Workflow: Nvidia speeds the 'Gone Girl' post pipeline
Issue: October 1, 2014

Workflow: Nvidia speeds the 'Gone Girl' post pipeline

David Fincher’s successful theatrical thriller Gone Girl, starring Ben Affleck, Rosamund Pike and Neil Patrick Harris, hit theaters on October 3rd and has since generated nearly $150M in box office sales. As one of the first features to be shot entirely in 6K, the film required some unique solutions for its post production workflow. Edited by two-time Academy Award-winner Kirk Baxter, ACE, the 20th Century Fox feature was cut entirely in Adobe Premiere Pro CC.

The filmmakers opted to shoot in 6K, but frame for 5K to have an ability to reframe and stabilize. They also wanted to retain control over a majority of the post production to improve turnaround and reduce overall costs.

“Shooting in 6K, we had a large amount of Red media content to be converted and reviewed,” explains Jeff Brue, post engineer. “This, combined with a need for an ability during editorial for every shot to be reframed, posed a unique challenge.”

Fast turnaround of image sequences from shoot, to editorial, to VFX was also key to enabling the creative teams to have time to iterate on shots.The more iterations, the better the final, and Fincher is known as a director who sets new visual standards with each film release.

Enter Nvidia’s latest GPU technology. It was incorporated across all stages of the film’s production, including the company’s new Quadro K5200, which provided double the memory and 30 percent faster performance than its previous generation equivalent.

On the back end of the workflow, the Nvidia GPU-based production system enabled up to 50 times faster transcoding of 6K files to DPX over CPU. This was a huge time-saving benefit that accelerated the project’s workflow for delivery to VFX. 

The offline stage was equally demanding, since it was done at a resolution of 2,304x1,152 for a correspondence to a 5K center extraction window, which is represented in a 1,920x1,080 timeline. Here, it was important for editor Kirk Baxter to have access to Nvidia GPUs for near-zero latency on start and stop of playback, realtime repositioning and stabilization in a complete VFX production flow-through methodology.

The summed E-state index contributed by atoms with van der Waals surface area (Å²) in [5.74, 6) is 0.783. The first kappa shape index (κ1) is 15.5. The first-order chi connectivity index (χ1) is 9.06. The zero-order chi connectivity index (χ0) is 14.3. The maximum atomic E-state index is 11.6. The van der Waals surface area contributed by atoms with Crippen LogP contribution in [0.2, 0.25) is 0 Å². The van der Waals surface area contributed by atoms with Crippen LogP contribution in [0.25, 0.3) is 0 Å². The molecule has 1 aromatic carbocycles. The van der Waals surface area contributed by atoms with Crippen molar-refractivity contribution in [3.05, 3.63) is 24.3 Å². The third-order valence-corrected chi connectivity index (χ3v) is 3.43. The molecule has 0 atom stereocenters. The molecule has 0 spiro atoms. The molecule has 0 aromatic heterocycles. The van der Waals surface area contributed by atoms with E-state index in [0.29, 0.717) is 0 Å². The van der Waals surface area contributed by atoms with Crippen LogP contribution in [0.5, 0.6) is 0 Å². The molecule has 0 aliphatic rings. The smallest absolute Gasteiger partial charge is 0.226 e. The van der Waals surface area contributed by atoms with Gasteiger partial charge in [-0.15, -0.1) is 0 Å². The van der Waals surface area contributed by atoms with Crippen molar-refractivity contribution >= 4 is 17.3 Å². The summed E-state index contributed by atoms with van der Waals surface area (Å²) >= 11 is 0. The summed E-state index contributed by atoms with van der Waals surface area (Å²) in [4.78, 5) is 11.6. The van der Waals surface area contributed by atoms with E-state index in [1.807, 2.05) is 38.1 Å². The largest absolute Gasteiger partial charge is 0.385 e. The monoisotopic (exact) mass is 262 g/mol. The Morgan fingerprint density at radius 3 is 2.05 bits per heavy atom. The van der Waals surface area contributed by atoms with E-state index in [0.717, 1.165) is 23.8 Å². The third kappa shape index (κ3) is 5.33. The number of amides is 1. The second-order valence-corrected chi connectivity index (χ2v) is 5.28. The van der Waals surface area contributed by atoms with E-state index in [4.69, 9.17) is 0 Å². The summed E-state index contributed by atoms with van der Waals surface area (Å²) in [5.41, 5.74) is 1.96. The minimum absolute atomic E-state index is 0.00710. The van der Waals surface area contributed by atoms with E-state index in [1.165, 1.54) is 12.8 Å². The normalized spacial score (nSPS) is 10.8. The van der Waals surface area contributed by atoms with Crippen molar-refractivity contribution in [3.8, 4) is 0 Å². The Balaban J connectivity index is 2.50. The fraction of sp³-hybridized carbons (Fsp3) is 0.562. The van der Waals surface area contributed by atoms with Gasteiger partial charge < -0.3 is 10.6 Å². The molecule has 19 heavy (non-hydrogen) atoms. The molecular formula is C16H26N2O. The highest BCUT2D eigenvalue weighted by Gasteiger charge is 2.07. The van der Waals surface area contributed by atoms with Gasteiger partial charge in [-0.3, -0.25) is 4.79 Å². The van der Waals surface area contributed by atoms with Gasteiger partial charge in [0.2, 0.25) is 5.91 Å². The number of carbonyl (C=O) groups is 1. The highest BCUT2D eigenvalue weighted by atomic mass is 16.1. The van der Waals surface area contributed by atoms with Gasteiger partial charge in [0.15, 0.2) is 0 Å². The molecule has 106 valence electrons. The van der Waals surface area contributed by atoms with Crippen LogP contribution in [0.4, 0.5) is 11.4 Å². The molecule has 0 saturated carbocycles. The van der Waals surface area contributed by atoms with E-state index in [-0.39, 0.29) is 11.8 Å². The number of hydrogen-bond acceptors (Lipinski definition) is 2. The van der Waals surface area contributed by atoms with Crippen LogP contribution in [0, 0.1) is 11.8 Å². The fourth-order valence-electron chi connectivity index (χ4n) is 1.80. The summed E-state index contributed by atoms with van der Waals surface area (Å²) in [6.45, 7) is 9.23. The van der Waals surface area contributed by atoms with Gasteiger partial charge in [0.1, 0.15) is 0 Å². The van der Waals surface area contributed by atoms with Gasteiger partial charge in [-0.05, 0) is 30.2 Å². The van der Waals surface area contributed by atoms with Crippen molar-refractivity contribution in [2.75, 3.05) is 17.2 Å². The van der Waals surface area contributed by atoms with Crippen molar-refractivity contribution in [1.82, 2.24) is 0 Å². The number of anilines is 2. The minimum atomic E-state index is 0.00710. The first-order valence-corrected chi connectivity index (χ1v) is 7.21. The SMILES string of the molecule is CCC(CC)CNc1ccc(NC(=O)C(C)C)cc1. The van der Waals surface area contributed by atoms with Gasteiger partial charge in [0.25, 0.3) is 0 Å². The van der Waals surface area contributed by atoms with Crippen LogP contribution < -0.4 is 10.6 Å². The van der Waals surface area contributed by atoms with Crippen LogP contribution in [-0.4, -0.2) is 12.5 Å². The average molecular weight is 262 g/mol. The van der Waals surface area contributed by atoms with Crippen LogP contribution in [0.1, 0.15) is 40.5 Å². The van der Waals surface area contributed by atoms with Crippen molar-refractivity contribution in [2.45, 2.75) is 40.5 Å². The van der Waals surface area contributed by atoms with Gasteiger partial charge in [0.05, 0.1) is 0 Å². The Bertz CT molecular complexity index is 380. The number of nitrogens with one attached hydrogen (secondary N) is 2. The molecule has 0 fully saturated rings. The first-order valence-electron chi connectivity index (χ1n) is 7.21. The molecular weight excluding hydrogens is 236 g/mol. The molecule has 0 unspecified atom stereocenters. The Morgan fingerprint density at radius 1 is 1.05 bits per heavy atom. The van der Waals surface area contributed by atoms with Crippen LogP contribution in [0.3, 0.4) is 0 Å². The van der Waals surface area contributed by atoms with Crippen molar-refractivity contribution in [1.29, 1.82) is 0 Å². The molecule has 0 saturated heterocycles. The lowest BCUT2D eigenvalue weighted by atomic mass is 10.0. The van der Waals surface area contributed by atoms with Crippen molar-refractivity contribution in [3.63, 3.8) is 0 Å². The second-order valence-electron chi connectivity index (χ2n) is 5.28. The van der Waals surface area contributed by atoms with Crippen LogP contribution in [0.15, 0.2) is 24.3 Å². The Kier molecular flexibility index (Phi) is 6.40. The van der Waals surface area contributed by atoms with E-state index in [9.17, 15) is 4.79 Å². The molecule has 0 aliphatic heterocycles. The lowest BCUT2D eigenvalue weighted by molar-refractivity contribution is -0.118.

“The footage was finally converted to DPX using a Quadro K5200 accelerated Redline transcoder, which performs blazingly fast compared to the CPU. Also, the Nvidia CUDA implementation was the fastest GPU acceleration available to us, and let our post production pros review more content, iterate more frequently and finish their shots on time,” notes Brue.

The film was shot using the Red Dragon camera by DP Jeff Cronenweth, ASC. While captured in 6K, the creative edit was done at 2.5K as offline ProRes, viewed as 1,920x1,080 HD. The workflow was also able to support up to four streams of 6K multi-cam playback with realtime repositioning, stabilization and color-correction.

“Nvidia’s latest generation of GPUs was important to the creative flow of the production,” notes Jeff Brue. “The Nvidia Quadro 5200 was extremely performant in the production by allowing the playback and realtime downscaling of 6K to 4K – something that was crucial to ensuring the best post production experience.”

The Nvidia Quadro GPUs also enable GPU debayering support, eliminating the need for any additional Red Rocket hardware. “GPU debayering was huge for us, because it allowed us to distribute footage processing across multiple standard VFX workstations rather than relying on a single hero system,” continues Brue.

“I don’t know how we’d be doing any of this without Nvidia GPUs,” Brue recalls. “Well, actually I do know; it wouldn’t be with anything less than a 50-node render farm.”